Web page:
Both the American and European teams feature rosters bolstered with Solheim Cup experience. The United States team has six players set to make at least their fourth start in the Solheim Cup – Cristie Kerr (nine), Paula Creamer (seven), Brittany Lincicome (six), Michelle Wie (five), Brittany Lang (five) and Stacy Lewis (four).

The European squad doesn’t have quite as much experience, with four players on the team making their third Solheim Cup start alongside longer tenured players in Suzann Pettersen (nine), Anna Nordqvist (five) and Karine Icher (four).

The Americans have 36 Solheim Cup starts under their collective belts while the Europeans have just 24.

Conversely, the combined record for the Americans players is slightly below .500 at 57-60-23, while the European roster has an impressive combined record of 47-32-13 for a .581 winning percentage.

So while the Americans may appear to be the favorites on paper with 65 combined LPGA wins to the European’s 26, that has not necessarily translated to success in the match-play format of the Solheim Cup.

Most notably, the Americans are 6-1 in the biennial competition when it has been played on American soil, with their only loss coming in the last appearance in the United States at Colorado Golf Club in Parker, Colo. This is the first time that the Americans will attempt to defend the Cup since 2011.


Average Age: 28.33
Combined Points: 68.5
Combined Record: 57-60-23
Combined Appearances: 36
Average Rolex Ranking: 38.25
Highest Ranked Player: Lexi Thompson (2)
Solheim Cup Rookies: 2 (Angel Yin, Austin Ernst)


Average Age: 27.66
Combined Points: 53.5
Combined Record: 47-32-13
Combined Appearances: 24
Average Rolex Ranking: 52.66
Highest Ranked Player: Anna Nordqvist (13)
Solheim Cup Rookies: 4 (Georgia Hall, Florentyna Parker, Emily K. Pedersen, Madelene Sagstrom)


It probably doesn’t help perception when nearly one-third of this week’s Solheim Cup participants are first-timers.

U.S. captain Juli Inkster has three rookies, including 18-year-old Angel Yin, who she made a captain’s pick after the California teen finished in a tie for 11th at the Women’s British Open. It was her third top-15 finish in her past four starts, and she was a quarterfinalist at the Lorena Ochoa Match Play.

Inkster’s other newcomers are Danielle Kang, who won the Women’s PGA Championship in June, and Austin Ernst.

Europe, meantime, has four newcomers led by Georgia Hall, who was the top qualifier from the Ladies European Tour points list despite not winning an event. She’s joined by fellow English pro Florentyna Parker, Denmark’s Emily Kristine Pedersen and Sweden’s Madeline Sagstrom.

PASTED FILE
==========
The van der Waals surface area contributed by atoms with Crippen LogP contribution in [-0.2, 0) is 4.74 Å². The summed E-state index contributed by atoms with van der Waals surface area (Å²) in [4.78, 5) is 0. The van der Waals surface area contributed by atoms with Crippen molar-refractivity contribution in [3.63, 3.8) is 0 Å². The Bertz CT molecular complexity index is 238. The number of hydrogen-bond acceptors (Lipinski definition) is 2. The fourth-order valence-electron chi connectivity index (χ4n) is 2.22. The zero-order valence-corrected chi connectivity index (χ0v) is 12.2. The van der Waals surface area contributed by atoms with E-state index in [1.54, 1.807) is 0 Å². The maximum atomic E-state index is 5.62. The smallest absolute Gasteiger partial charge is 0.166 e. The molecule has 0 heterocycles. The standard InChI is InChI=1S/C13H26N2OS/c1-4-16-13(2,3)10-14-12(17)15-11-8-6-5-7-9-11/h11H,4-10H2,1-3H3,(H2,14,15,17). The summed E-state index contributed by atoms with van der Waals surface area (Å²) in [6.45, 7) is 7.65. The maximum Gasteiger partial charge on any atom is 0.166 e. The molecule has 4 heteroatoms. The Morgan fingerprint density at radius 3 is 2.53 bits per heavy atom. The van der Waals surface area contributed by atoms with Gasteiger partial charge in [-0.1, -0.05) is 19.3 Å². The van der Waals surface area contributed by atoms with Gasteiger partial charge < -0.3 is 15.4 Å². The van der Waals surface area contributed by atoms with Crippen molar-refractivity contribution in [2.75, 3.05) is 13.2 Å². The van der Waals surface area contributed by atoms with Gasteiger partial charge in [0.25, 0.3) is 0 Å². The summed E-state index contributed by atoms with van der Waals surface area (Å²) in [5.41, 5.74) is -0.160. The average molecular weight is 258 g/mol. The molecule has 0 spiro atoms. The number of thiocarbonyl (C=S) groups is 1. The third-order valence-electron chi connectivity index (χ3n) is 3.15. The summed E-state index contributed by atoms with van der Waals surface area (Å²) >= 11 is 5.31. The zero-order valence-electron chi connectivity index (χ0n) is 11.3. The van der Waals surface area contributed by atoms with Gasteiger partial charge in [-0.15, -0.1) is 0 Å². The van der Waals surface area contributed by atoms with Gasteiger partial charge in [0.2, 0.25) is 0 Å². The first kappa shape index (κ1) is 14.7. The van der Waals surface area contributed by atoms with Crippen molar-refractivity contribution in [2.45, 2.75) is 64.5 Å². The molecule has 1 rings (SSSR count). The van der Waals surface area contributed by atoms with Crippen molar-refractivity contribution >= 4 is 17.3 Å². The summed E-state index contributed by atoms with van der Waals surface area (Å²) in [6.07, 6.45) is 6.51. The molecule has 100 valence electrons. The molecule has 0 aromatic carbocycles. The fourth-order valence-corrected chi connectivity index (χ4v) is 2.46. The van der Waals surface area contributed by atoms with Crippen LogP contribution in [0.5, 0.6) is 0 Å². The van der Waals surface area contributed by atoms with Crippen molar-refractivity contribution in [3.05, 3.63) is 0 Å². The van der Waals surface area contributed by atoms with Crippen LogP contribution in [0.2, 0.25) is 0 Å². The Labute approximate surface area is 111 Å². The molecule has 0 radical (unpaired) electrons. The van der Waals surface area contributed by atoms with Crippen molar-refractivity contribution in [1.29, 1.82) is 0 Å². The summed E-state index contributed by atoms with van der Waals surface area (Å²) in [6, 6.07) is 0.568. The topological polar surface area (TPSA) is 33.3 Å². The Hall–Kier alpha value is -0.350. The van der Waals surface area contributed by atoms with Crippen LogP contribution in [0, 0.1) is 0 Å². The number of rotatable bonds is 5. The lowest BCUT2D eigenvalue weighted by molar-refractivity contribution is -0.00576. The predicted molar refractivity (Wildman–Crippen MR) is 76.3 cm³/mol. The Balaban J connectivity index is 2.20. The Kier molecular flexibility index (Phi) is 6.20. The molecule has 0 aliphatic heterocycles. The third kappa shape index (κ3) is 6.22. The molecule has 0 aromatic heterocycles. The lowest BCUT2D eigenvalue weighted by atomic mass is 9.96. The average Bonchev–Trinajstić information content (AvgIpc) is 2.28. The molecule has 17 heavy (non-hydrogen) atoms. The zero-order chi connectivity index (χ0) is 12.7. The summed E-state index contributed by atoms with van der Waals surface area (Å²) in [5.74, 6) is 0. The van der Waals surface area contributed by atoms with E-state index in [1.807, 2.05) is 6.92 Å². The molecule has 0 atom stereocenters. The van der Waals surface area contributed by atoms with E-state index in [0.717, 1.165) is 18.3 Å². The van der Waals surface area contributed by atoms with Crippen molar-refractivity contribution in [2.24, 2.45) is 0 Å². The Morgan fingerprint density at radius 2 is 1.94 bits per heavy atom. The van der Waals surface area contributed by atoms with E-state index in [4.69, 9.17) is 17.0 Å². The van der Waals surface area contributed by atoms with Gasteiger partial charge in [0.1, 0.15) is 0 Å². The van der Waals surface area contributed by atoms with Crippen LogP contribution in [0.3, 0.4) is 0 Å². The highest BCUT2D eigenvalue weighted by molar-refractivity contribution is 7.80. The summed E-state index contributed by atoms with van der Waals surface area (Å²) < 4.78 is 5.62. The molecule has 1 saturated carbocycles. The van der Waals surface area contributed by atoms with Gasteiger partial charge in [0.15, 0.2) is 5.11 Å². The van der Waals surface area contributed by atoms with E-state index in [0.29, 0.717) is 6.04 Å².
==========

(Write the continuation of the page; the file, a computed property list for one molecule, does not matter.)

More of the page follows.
Everyone knew it was only a matter of time before Annika Sorenstam was called into Europe’s Solheim Cup captaincy, and it’s no surprise that she’ll make her debut on the U.S. side of the Atlantic.

One can’t help but wonder, though, if Captain Annika could use a little bit of Annika the world-beater. Or a lot.

Sorenstam’s squad features just one player in the top 20 of the world rankings – fellow Swede Anna Nordqvist, who’s recovering from mononucleosis. Spain’s Carlota Ciganda and Denmark’s Suzann Pettersen are the only others in the top 25.

As mentioned above, her top qualifier from the LET points list is a 21-year-old rookie. Three of her players stand outside the top 75 in the world rankings. Former stalwarts Azahara Munoz, Sandra Gal and Catriona Mathew didn’t qualify.


Paula Creamer hasn’t missed a Solheim Cup since her 2005 debut, though she came awful close to doing so this summer.

The Pink Panther was left off the original U.S. roster, then added as an injury replacement for Jessica Korda. Now the question is how Inkster will utilize a veteran who has just one top-10 finish this season and is down to 122nd in the world rankings.

The good news is that Creamer’s game has been on an uptick, with top-16 finishes at both the Ladies’ Scottish Open and Women’s British Open. But her real value might be as a team-builder in the backroom, perhaps only playing one session before Sunday singles.

Sources/Credit: LPGA Communications, Getty Images, Jeff Shain’s 10 Storylines